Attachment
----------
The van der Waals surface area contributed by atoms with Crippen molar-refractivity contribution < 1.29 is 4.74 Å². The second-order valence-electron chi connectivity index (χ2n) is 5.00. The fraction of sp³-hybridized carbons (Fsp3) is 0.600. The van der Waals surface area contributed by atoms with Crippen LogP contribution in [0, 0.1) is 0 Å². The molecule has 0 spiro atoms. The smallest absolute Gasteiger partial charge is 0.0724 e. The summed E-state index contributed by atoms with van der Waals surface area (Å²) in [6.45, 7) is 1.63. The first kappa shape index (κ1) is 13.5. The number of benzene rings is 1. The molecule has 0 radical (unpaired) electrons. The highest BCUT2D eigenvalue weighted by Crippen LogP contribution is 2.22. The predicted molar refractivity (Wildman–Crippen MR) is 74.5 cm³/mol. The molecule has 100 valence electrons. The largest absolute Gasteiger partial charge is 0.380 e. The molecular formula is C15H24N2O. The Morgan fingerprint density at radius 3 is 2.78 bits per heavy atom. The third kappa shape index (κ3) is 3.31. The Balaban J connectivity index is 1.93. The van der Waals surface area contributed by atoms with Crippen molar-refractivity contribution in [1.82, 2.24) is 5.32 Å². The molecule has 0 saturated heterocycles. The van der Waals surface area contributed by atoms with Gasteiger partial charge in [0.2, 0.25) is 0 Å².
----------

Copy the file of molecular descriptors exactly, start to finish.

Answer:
The van der Waals surface area contributed by atoms with Crippen molar-refractivity contribution < 1.29 is 4.74 Å². The second-order valence-electron chi connectivity index (χ2n) is 5.00. The fraction of sp³-hybridized carbons (Fsp3) is 0.600. The van der Waals surface area contributed by atoms with Crippen LogP contribution in [0, 0.1) is 0 Å². The molecule has 0 spiro atoms. The smallest absolute Gasteiger partial charge is 0.0724 e. The summed E-state index contributed by atoms with van der Waals surface area (Å²) in [6.45, 7) is 1.63. The first kappa shape index (κ1) is 13.5. The number of benzene rings is 1. The molecule has 0 radical (unpaired) electrons. The highest BCUT2D eigenvalue weighted by Crippen LogP contribution is 2.22. The predicted molar refractivity (Wildman–Crippen MR) is 74.5 cm³/mol. The molecule has 100 valence electrons. The largest absolute Gasteiger partial charge is 0.380 e. The molecular formula is C15H24N2O. The Morgan fingerprint density at radius 3 is 2.78 bits per heavy atom. The third kappa shape index (κ3) is 3.31. The Balaban J connectivity index is 1.93. The van der Waals surface area contributed by atoms with Crippen molar-refractivity contribution in [1.82, 2.24) is 5.32 Å². The molecule has 0 saturated heterocycles. The van der Waals surface area contributed by atoms with Gasteiger partial charge in [0.2, 0.25) is 0 Å².